Citigroup Inc. , the third-biggest U.S. bank, said profit fell 2.3 percent, missing analysts’ estimates on a bigger-than-projected accounting cost. Trading revenue rebounded from the fourth quarter.
First-quarter net income was $2.93 billion, or 95 cents a share, compared with $3 billion, or $1 a share, in the same period last year, the New York-based bank said today in a statement. The average estimate of 17 analysts surveyed by Bloomberg News was $1.02 a share in adjusted earnings.
Chief Executive Officer Vikram Pandit is trying to reverse last year’s 10 percent revenue slump and return capital to shareholders after failing part of a Federal Reserve stress test in March. Wall Street firms’ trading businesses benefited in the first quarter as U.S. unemployment fell and Europe’s debt crisis eased.
“The earnings outlook is brightening,” said Gary Townsend, head of Hill Townsend Capital LLC, which manages about $40 million, including Citigroup shares. “What you have is a CEO who has pretty well accomplished what he said he would do in early 2009. The fruit of the labor is finally going to begin bearing in 2012 and ‘13.”
Citigroup’s profit was $1.11 a share excluding a $1.3 billion accounting cost called a credit valuation adjustment, or CVA, and gains the bank made on sales of stakes in other lenders.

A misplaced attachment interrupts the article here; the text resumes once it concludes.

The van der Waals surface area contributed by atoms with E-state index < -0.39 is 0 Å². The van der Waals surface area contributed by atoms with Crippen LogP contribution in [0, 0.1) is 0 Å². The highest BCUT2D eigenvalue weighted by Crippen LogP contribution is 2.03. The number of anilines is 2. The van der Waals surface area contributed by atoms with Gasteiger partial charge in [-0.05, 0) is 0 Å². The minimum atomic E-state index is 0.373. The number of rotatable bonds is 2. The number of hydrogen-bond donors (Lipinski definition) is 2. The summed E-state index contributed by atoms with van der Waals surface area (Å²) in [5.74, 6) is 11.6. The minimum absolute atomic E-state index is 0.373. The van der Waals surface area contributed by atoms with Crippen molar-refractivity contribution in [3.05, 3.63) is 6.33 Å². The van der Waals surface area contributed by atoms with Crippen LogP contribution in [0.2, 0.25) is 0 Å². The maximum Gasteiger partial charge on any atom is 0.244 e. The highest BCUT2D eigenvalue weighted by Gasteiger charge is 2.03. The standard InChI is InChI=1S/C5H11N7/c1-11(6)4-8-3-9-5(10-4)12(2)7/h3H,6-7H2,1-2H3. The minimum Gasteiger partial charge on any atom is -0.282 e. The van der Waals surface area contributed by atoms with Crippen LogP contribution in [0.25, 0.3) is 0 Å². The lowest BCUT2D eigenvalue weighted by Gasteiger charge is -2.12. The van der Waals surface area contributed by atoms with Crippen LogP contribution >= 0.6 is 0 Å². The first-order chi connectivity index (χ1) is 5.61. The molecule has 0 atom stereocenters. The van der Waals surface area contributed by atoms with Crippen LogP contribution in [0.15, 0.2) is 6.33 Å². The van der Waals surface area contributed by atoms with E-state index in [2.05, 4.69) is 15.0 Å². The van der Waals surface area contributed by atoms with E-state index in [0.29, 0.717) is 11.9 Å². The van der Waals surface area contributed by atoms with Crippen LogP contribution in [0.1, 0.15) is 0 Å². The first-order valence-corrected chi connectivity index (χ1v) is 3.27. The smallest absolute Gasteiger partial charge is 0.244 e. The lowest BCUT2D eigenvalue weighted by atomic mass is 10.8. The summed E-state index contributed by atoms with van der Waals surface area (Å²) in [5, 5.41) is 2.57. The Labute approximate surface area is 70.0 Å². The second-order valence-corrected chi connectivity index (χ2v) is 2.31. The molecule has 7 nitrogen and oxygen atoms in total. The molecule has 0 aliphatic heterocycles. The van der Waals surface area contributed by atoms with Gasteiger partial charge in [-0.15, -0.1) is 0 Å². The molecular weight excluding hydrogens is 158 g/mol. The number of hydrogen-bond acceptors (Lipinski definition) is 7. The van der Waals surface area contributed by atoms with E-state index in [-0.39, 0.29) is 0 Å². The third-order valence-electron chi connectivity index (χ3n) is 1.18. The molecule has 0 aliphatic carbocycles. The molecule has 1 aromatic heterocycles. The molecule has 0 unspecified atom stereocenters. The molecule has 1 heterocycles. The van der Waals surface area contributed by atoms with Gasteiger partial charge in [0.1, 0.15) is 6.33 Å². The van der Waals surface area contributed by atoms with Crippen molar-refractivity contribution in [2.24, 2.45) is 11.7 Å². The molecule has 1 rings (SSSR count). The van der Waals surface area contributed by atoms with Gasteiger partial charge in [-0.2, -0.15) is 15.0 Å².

The one-time items reduced earnings by 16 cents a share. Moshe Orenbuch, an analyst with Credit Suisse Group AG, had predicted the cost would be 6 cents.
Pandit sold stakes in Turkish lender Akbank TAS, Shanghai Pudong Development Bank and Housing Development Finance Corp. in Mumbai during the quarter.
Citigroup’s net income compares with the $5.38 billion posted last week by JPMorgan Chase & Co. , the biggest U.S. bank. Wells Fargo & Co., the fourth-largest lender, reported a $4.25 billion profit.
Investors took more risks during the quarter as the European Central Bank increased lending to banks, easing anxiety tied to the region’s sovereign debt crisis. The five largest Wall Street banks helped clients buy and sell more commodities, sovereign debt, currencies and mortgages, leading to a 76 percent increase in fixed-income revenue compared with the fourth quarter of last year, JMP Securities LLC analyst David Trone estimated in a March 22 note.
“Positive developments out of Europe and a general willingness to take on risk have pushed capital market stocks higher,” Trone wrote.
The trading rebound comes as Pandit seeks to cut more than 1,000 jobs across the division that contains Citigroup’s trading and investment-banking units. Revenue at the securities and banking division, overseen by Jamie Forese, tumbled 16 percent to $19.7 billion in 2011, leading Chief Financial Officer John Gerspach to cite “management and execution challenges” in parts of the business.
Richard Staite, an analyst in London with Atlantic Equities LLP, said the surge in trading in the first quarter is unlikely to last as investors take fewer risks during the rest of the year.
“We think many investors will remain on the sidelines during a period of relatively weak and uncertain economic growth,” Staite wrote March 30. He said a pattern has developed for the past three years in which a strong first quarter “has been followed by disappointment.”